Show me one man on earth who can put his hand on his heart, and swear on the memory of his sainted mother that he honestly does not like deep-fried food and I will go on a raw food or vegan diet this very instant.
I accept that you may have trained your mind to bear an instinctive aversion or antipathy to fried food, but deep down in your heart, where it really matters, there is no way anyone can resist the hot, deep-fried, crunchy feel of batter and crust.
And there are no greater fans of deep-frying than the Americans. They batter-fry anything and everything. Be it burgers, chicken, bananas, potatoes, onion rings or shrimp. These are the mentionable. On the other end, they will batter-fry just about anything — Snickers, Oreos, Mars bars, cheesecakes, cupcakes and jam sandwiches.
And who do you think has taught the Americans to batter fry? For that matter, who do you think has taught the whole world to batter-fry? In my opinion, we have. I bet, even the Japanese tempura would have been exported there from India.
Give it a thought. Deep-frying is not really part of the Japanese culinary tradition. They must have learned it from somewhere. In fact, the word tempura or ‘hiry zu’ is said to be of Portuguese origin. And the Portuguese traded with Japan from India. I am convinced that the genesis of all deep-batter frying is our humble Indian pakora. Yes, pakora, or bhajiya or bonda, as we call it. Quod erat demonstrandum.
When you travel through our country, or visit umpteen home cooks, like I have, the pakora is as common a sight as the street shops that sell them. Hindi films have made it a huge parameter to test whether your mother loves you or not, and social media narcissists and Facebook ‘meformers’ have glamourised the pakora as the hottest thing to eat when it rains.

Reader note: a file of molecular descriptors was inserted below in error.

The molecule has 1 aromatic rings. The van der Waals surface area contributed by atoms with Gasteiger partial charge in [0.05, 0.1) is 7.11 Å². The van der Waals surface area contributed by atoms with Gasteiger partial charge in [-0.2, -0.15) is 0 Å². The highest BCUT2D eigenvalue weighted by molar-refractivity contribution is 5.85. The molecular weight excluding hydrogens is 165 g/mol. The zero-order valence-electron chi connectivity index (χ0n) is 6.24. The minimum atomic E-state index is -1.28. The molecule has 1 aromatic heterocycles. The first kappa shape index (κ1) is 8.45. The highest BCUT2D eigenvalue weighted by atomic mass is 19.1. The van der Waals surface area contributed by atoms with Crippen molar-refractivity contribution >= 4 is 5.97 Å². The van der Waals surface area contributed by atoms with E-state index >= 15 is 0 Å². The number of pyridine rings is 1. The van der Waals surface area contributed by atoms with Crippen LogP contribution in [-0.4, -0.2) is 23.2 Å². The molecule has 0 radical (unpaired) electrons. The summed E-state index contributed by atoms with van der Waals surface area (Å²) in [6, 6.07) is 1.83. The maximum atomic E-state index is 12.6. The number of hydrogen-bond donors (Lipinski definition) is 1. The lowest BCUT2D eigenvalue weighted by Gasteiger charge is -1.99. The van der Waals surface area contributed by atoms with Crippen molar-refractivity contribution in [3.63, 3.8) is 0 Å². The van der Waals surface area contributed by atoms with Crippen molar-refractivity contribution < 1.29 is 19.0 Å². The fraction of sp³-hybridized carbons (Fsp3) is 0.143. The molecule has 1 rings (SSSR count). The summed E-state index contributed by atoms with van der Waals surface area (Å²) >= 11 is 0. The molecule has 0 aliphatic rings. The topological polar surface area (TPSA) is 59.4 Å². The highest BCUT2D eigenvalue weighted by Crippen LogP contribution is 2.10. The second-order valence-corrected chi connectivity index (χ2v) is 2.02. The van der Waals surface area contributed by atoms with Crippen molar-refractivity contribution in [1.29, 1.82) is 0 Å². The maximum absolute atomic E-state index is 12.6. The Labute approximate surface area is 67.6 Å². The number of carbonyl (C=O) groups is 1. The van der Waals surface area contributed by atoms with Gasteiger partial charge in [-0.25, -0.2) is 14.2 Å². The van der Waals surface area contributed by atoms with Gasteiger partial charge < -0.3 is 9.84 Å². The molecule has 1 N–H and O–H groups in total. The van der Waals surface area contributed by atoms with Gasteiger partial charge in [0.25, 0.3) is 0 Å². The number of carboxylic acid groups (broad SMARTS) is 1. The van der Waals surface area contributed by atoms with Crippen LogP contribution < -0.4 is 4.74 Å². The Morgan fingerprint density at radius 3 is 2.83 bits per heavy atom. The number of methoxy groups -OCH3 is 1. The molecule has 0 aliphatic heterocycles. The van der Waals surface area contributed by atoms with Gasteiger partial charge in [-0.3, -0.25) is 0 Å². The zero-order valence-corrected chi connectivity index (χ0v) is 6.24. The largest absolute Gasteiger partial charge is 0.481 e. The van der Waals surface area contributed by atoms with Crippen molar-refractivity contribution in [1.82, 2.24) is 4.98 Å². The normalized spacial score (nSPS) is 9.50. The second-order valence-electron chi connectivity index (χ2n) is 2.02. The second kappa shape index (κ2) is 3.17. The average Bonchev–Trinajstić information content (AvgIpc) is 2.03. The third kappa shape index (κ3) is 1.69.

In my Maharashtrian home, we grew up calling it bhajiya. We chopped a few vegetables, dipped them in a bright yellow besan (gram flour) batter and let it bubble in really hot vanaspati or oil. It was either thinly sliced discs of potatoes, or stuffed big green chillies, rings of onion, raw-banana, brinjal, or even just spinach leaves dunked in a besan mixture. Not surprising that potatoes tasted the best.
While the North is full of deep-fried goodies like kachoris, pudis and vadas, Mumbai is the one place I have eaten the most kind of pakoras. Starting with the great Maharashtrian batata vada; and what is it, if not a big fat pakora? Boiled potatoes, mashed and stirred in a tempering of oil, turmeric, green chilli, curry leaves, mustard seeds, garlic, methi seeds and then batter-fried.
I know that there are a few acclaimed vada pav makers. But if you stop by at any street-side pakora wala in Mumbai and if he is dishing out freshly made batata vadas or pakoras, they will taste as good as any served by the other virtuosos. It’s probably the most can’t-go-wrong food available on the streets of Mumbai.
The same street vendors will also sell you potato bhajiya, onion bhajiya and mixed pakoras. But the pakoras that turn me on like a light bulb are the ones that are served in little seedy bars and watering holes. Like the ones at Gokul’s (behind the Taj) in Colaba. We Indians need filling snacks while we drink. And Gokul’s, like many others, does a spectacular egg pakora. It is nothing more than hardboiled egg, sliced vertically into four pieces, seasoned, dipped in the same besan batter and fried. The cheese pakora, which is a wedge of hard, processed cheese dipped and fried. For the chicken liver pakora, chicken liver is sautéed in masala and batter-fried. There are others like prawn pakora, masala chicken pakora, and even sizzling fish pakoras, manchurian pakoras among others. And after you are done with these really great, artery-thickening, infarction-inducing, deep-fried treats, head to Café Noorani at Haji Ali and yes, order a deep-fried ice cream.